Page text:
Teaching and learning can now utilize a variety of real-time technologies to build online social presence and learning interactions. However, teachers and students must effectively prepare for this experience; and the identification of contextual and perceptual influences become evolving and necessary (Lehman & Conceição, 2010; Liu & Kaye, 2016). In this paper, the authors explore factors that impact faculty use of synchronous video conferencing (VC) in teaching. The two-phase mixed-method study spanned a year, converging qualitative and quantitative approaches through observations and recordings during a 6-week faculty professional development program, a campus-wide survey, and focus groups. Thematic analysis was used for coding qualitative data (Guest, MacQueen, & Namey, 2012). Descriptive statistics, cross tabulation, logistic regression, and standard multiple regression were used to analyze quantitative data. A model with faculty demographic factors and perceived importance of technology features and quality for teaching was initially developed and tested, which explained 69.1% of the variance in predicting faculty use of VC technologies in teaching. The perceived importance of VC features and quality scale generated Cronbach’s Alpha .866. The study then provides meaningful process and recommendations to define institutional support to the VC adoption in teaching.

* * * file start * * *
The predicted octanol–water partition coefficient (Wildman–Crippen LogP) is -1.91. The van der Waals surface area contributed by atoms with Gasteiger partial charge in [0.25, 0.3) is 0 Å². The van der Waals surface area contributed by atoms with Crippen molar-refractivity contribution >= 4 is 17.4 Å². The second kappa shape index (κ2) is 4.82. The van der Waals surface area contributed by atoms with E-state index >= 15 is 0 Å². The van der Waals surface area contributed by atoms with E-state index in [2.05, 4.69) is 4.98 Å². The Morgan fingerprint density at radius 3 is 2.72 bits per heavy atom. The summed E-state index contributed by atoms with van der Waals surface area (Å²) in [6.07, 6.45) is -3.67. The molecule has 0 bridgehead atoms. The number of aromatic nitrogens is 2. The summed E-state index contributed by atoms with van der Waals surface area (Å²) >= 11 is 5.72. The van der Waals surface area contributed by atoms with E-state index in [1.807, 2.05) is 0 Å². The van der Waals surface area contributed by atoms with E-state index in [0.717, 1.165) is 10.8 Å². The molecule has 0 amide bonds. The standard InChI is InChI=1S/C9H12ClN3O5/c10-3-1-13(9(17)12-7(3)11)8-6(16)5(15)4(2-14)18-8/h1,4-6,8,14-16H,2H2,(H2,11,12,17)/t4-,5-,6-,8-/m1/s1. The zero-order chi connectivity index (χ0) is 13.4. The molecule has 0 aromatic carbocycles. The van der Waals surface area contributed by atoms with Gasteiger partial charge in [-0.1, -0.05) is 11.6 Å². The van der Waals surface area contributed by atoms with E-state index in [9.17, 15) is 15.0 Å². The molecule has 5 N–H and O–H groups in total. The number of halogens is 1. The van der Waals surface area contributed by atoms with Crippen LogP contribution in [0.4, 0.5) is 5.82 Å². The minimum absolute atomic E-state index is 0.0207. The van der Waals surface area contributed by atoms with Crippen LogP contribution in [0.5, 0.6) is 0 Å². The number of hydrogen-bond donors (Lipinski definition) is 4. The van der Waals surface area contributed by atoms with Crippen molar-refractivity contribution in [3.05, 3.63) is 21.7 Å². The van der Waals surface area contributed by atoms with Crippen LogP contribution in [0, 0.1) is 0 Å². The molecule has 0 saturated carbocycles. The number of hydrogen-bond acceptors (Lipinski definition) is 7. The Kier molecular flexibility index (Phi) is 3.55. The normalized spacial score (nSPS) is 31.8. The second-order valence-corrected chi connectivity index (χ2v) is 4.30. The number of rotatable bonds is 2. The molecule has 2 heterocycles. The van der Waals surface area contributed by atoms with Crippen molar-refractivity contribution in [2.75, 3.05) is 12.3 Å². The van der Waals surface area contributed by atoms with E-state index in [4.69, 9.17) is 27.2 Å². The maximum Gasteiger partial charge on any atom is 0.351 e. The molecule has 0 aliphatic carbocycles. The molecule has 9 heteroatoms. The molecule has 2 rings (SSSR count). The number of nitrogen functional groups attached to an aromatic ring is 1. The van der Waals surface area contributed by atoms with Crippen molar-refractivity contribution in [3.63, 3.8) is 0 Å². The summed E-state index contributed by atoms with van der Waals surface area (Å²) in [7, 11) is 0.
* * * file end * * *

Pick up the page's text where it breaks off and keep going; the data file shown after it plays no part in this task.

Liu, Juhong Christie and Alexander, Rob
"Factors Affecting Faculty Use of Video Conferencing in Teaching: A Mixed-method Study,"
Journal of Educational Technology Development and Exchange (JETDE): Vol. 10
, Article 3.
Available at: https://aquila.usm.edu/jetde/vol10/iss2/3